Saturday, March 10, 2018

Mind the Ditches

The folks at the assemblyHUB website have embarked on an initiative to reexamine the biblical roles of men and women in the church, the world and the home (WAMS 2018). To date, Bernadette Veenstra (twice), Crawford Paul and others have weighed in on issues like complementary gender roles, women usurping authority and women’s silence in the churches.

For reasons I will get to shortly, I find myself less than delighted.

Now of course, that could just be crabby old me; the exercise may in fact turn out to be tremendously beneficial. The careful scrutiny of scripture is never a bad thing.

So since it’s going to happen whether I end up liking it or not, let me suggest a few principles that may be useful in analyzing, weighing and applying what the New Testament teaches on the subject of roles. More than a few of these evangelical “reexaminations” have gone off the rails. Why have another if we can avoid it?

Principle 1: There’s a reason this teaching is not straightforward. It’s not an accident.

Do we believe this? I hope we do. This is the inspired word of God, penned for us by his apostles. If we occasionally have difficulty understanding and applying it, we can be sure it is not because the Holy Spirit failed to take into account our limitations, our myopia, our self-interest, our incorrect presuppositions and our almost-complete ignorance of history outside holy writ. If this is what he left us with, it is sufficient for life and godliness. Any problems we have applying it are ours, not his.

No less a luminary than the apostle Peter declares that Paul sometimes wrote about matters “hard to understand”. Far from dismissing these passages on that account, he refers to them as “scripture”. He also makes it plain that teachers who take advantage of the apparent difficulties in these passages to distort and misrepresent them are not doing themselves or anyone else a service. Even today, the danger inherent in indulging people who misrepresent Paul is that we may “lose our stability”. Let’s not do that.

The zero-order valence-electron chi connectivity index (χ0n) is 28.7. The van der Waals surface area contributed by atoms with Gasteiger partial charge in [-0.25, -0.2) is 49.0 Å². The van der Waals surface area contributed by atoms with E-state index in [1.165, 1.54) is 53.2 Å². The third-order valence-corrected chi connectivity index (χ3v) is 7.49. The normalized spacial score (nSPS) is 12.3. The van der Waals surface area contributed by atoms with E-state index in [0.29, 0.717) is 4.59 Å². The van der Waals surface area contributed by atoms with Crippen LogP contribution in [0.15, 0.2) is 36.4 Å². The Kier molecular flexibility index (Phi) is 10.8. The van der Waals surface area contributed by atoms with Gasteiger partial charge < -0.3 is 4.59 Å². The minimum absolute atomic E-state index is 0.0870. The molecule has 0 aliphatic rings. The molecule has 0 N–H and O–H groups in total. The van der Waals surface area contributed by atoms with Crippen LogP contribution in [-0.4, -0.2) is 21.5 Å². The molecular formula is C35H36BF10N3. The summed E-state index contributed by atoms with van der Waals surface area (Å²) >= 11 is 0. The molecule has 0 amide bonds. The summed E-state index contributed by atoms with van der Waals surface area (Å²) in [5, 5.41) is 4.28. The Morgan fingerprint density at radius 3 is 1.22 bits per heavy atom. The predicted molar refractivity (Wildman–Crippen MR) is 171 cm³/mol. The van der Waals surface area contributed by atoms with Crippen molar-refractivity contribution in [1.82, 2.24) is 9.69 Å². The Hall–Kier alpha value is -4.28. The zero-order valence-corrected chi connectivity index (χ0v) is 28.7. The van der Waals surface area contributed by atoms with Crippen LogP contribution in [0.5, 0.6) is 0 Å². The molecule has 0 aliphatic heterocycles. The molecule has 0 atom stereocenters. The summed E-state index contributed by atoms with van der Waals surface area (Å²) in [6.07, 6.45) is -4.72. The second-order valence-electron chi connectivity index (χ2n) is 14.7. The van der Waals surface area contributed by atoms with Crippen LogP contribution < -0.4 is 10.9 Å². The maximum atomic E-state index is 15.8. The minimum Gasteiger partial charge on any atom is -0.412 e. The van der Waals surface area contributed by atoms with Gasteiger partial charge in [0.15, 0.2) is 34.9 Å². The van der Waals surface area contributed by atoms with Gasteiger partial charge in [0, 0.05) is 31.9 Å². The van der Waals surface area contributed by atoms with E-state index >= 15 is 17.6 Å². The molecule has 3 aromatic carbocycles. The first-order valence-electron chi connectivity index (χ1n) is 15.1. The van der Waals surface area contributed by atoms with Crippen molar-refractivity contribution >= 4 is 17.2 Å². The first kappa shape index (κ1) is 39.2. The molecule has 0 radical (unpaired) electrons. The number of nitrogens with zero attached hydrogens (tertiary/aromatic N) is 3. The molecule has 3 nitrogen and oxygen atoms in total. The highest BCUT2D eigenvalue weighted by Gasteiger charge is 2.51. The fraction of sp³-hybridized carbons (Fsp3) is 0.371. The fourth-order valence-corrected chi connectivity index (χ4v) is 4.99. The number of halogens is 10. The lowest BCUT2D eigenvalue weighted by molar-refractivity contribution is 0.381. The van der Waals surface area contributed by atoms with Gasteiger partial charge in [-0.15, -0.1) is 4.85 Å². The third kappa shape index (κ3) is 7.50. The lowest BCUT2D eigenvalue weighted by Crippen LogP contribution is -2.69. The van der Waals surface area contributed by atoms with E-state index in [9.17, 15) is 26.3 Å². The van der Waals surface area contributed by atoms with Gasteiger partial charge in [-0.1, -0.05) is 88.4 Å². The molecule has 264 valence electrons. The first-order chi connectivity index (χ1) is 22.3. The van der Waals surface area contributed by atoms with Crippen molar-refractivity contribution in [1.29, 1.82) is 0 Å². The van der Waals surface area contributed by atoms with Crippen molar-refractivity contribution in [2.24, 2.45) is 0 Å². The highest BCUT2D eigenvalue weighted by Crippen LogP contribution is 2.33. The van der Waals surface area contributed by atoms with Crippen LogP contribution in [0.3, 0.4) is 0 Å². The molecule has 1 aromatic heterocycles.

Paul was not incapable of clarity. I believe he followed his Lord in the way he wrote.

Jesus Christ was a tremendously difficult teacher at times; anyone who thinks he always spoke plainly is simply not paying sufficient attention. There was a certain class of individuals to which the Lord deliberately made his sayings obscure: those who demonstrated that God’s will as he had expressed it to them was not to their taste. Having rejected the truth they had already received, they were incapable of receiving more, and Jesus very deliberately did not entrust deeper truths to them.

Thus it is necessary to approach Paul’s comments on headship and other role-related subjects in faith and with an absolute determination to obey whatever it is we may find there, whether we like it or not. If we don’t, we can be sure we will never figure out what on earth it is we are looking at.

Principle 2: What is written on this subject is not impossible to apply.

Whatever the complexity of Paul’s teaching on the subject of authority/submission, headship and silence/participation, I hope we can agree on this: it all means SOMETHING. Further, unless you are prepared to swallow the intellectually incoherent cultural argument made by the Christian Left, and swallow it hook, line and sinker, it means something to US, not just to the various churches of Paul’s day.